Toned hues of red-violet and yellow-green provide the subtle backdrop for a brilliant pop of watercolor. Incorporating a splash of painting makes each handmade card unique and a special treasure for the recipient. The fast & fun nature of these cards will have you sharing Thanksgiving greetings near and far.


15 June 2014

Easy Lemon Coconut Macaroons with Chocolate

This recipe is based on one I came across online for easy coconut macaroons.  I found the simplicity of the ingredient list intriguing.  It required just three ingredients.  Two cups of unsweetened coconut, one can of sweetened condensed milk and one teaspoon of vanilla.  While the short list had its appeal, I knew these would be much too sweet for our tastes so I modified it for a more balanced profile.  To counteract the sweetness I added lemon in three forms beginning with the zest from a large lemon then adding the juice from half of that lemon.  Using the juice from the whole lemon would have added too much liquid but I still wanted a bit more lemoniness so I added two envelopes of True Lemon.

Preheat your oven to 350 degrees.

To make the cookies use a spoon to stir together the following ingredients in a bowl.

2 cups Unsweetened coconut
1 can   Sweetened condensed milk
1 tsp.   Vanilla
Grated zest of 1 lg. lemon
Juice of 1/2 lemon
2 packets True Lemon

Drop, in tablespoon-sized lumps, onto a parchment-lined baking sheet.  Sprinkle with extra coconut.  Bake for 12 minutes or until they start to brown.

Remove cookies to a rack immediately after baking.

For the finishing touch, and a note of bitter chocolate, I coated the underside of each cookie then drizzled the tops.  For this you will need both chocolate chips and unsweetened baker's chocolate or you can substitute a bitter chocolate bar in the range of 70% cacao.
Combine 1.5 oz. each (I measured the chocolate by weight.  To measure by volume 1.5 oz. is about 3 Tbsp.) of the chocolate chips and the unsweetened chocolate in a small, flat-bottomed bowl. Microwave at short intervals (30 sec.) stirring between until the chocolate is melted.

Place a sheet of wax paper on a cookie sheet.  Dip the underside of each cookie in the melted chocolate.  You only want a thin layer so if your chocolate is thick use an icing spatula to sweep away excess.  Place the dipped cookie on the wax paper.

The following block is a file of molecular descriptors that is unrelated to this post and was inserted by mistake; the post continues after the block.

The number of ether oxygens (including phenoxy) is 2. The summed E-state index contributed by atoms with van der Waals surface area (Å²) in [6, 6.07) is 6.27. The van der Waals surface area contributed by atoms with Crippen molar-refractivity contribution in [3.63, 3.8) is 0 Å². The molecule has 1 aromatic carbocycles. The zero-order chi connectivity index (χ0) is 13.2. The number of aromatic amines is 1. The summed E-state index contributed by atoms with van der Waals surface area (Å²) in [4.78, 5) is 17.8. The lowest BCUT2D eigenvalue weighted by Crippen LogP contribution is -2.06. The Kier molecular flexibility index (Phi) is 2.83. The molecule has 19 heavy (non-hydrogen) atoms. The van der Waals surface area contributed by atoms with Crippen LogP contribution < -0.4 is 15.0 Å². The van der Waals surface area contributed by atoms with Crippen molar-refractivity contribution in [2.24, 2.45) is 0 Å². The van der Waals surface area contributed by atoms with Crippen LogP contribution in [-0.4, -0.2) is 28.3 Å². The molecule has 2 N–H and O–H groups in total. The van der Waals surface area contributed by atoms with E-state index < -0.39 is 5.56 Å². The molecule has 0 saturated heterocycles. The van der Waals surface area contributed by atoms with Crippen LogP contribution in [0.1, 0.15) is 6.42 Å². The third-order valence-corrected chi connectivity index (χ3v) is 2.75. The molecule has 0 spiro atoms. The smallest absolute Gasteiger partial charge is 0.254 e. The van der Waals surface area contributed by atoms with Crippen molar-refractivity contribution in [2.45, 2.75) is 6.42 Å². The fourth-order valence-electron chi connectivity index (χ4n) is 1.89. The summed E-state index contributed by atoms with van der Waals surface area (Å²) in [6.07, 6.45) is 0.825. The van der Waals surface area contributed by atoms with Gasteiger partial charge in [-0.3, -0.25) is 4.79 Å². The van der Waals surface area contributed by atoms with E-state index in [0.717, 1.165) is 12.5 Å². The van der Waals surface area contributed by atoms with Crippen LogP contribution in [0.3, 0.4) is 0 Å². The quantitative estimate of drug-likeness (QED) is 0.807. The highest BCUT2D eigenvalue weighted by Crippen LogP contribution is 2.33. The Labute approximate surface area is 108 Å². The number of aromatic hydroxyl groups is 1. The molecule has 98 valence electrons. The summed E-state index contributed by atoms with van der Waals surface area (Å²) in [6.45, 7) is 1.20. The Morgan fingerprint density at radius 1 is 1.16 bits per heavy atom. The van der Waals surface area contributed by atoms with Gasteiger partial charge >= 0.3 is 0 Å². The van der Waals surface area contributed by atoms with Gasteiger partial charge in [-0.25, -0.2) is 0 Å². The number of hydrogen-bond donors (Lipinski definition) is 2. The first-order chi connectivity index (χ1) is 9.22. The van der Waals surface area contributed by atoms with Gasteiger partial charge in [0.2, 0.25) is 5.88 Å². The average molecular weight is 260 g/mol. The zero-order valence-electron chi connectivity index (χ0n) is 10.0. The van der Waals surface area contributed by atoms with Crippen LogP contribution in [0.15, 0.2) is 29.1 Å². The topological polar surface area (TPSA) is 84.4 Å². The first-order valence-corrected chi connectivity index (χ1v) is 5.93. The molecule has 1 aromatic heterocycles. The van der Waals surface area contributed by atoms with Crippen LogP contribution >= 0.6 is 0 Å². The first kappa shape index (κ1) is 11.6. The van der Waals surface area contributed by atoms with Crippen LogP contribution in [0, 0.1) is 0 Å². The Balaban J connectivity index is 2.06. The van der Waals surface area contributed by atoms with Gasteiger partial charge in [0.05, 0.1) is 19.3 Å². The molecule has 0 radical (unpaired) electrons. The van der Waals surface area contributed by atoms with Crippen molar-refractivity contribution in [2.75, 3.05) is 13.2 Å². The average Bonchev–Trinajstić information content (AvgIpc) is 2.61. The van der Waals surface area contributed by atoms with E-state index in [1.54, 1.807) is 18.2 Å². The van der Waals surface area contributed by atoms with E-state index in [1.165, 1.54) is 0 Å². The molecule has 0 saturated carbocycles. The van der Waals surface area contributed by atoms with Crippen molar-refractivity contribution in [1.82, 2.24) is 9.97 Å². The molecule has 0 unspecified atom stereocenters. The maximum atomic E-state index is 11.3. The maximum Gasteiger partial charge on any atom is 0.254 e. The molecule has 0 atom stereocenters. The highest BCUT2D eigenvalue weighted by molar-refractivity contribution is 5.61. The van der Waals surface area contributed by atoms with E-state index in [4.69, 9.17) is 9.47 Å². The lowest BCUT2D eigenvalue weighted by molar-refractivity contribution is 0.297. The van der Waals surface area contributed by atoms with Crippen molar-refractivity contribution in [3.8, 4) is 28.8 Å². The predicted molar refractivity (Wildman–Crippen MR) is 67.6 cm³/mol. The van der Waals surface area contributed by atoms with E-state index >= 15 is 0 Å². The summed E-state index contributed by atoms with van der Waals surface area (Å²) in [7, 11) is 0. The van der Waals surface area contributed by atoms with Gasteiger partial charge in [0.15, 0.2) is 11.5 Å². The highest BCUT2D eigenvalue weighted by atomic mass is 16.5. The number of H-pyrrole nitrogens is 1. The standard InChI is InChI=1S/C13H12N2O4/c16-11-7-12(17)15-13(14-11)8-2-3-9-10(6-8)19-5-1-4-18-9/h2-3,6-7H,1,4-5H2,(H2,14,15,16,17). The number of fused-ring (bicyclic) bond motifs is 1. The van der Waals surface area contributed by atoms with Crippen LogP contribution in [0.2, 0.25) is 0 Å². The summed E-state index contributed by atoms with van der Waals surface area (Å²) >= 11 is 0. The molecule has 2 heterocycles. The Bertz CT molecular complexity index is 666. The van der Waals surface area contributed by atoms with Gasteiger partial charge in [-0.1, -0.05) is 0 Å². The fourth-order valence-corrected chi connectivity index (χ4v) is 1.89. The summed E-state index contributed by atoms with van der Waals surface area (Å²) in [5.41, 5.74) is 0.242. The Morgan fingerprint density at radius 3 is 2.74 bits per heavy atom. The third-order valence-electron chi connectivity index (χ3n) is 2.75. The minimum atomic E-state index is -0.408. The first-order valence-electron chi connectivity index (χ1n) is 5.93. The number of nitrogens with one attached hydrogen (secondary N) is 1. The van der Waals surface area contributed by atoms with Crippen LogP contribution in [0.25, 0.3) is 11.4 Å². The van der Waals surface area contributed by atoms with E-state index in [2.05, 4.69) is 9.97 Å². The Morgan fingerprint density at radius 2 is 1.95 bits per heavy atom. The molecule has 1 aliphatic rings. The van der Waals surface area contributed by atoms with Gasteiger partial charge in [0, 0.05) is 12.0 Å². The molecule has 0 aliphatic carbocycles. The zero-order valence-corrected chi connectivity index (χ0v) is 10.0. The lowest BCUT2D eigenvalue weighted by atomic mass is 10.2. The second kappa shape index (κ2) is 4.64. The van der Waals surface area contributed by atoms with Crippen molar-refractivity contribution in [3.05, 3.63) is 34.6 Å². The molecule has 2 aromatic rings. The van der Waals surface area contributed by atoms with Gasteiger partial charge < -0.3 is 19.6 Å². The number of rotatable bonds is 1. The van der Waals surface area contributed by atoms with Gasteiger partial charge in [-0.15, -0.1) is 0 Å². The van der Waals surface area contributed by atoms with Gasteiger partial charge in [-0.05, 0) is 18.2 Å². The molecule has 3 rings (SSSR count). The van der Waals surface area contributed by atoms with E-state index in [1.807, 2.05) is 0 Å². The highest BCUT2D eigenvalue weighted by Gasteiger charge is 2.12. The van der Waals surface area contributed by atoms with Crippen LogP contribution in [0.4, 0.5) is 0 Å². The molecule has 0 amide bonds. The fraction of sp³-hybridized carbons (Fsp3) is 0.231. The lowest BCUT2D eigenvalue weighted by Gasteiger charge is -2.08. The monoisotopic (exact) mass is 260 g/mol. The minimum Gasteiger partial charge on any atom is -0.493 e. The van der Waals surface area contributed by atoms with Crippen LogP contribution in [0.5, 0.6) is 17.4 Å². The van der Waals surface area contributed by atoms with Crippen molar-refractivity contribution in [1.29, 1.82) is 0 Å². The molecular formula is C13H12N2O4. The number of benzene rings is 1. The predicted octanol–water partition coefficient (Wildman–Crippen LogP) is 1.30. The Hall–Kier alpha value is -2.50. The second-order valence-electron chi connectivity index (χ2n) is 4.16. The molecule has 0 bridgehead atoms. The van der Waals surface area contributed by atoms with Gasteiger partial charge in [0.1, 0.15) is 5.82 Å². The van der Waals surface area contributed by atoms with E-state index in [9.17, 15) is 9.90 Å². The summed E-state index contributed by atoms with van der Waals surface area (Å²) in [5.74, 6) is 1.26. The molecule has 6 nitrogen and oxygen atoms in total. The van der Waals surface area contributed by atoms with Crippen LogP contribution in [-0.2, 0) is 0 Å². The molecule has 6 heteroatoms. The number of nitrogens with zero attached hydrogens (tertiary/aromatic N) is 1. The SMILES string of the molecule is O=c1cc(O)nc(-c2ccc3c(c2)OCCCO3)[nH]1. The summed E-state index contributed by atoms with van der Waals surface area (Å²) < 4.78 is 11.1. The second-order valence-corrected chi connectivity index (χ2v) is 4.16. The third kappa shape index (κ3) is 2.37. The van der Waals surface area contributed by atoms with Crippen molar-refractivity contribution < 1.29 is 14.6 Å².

Melt .5 oz. of each chocolate and place in a plastic bag.  Snip the point off the corner of the bag to create a tiny hole.  Gently squeeze the bag to create a thin stream of chocolate as you travel to and fro over the cookies.  Refrigerate to harden the chocolate.

These were a hit and immediately deemed "blog worthy" by my tasters.  Enjoy!

28 May 2014

SURTEX | Art Licensing

Our experience as first-time exhibitors in 2014.

Booth Design
Prior to the show we had to decide how to approach our booth design.  There are varied ways that exhibitors choose to outfit their booth.  Some artists treat it as a singular display with an overall theme showcasing one collection or look.  Other artists and most (if not all) agencies feature a variety of art on their walls.  The more elaborate booths often have every surface decorated--even the corner posts!--and make use of alternate seating, tables and accessories.  We chose to take the simple approach for a few reasons.  First, our primary goal and purpose for attending the show is to license artwork so with that in mind we chose to focus on presenting art rather than creating a pretty and unified booth.  I freely admit that the booths that were all decked out were definitely prettier but keeping things simple worked fine for us. Second, we wanted to be able to pack everything (except the banners) into a single, wheeled tub that could be loaded in the car so there would be no shipping and we could unload it ourselves.  Third, we wanted to keep costs under control and our largest expense to decorate the booth was to order banners.  Another factor was time.  Leading up to the show I wanted to focus on adding to my collections not creating custom decor for the booth when it would only be used once.

Banners
I ordered my banners from smartpress.com based on a tip from another artist (Megan Aroon Duncanson) on Linked-in.  I opted for 36" x 72".  These filled all horizontal space on the panels but stopped short of the full length.  I didn't see any reason to go with longer banners since the bottom would be hidden from view.  The banners had grommets at the corners, which allowed us to hang them using hooks provided by SURTEX.  Opening morning I was glad I selected the grommet and hook method of hanging the banners because quite a few exhibitors arrived to find several of their banners on the floor.  Admittedly, this did not provide a seamless look for the booth but each banner featured a different collection so hanging separately was not an issue.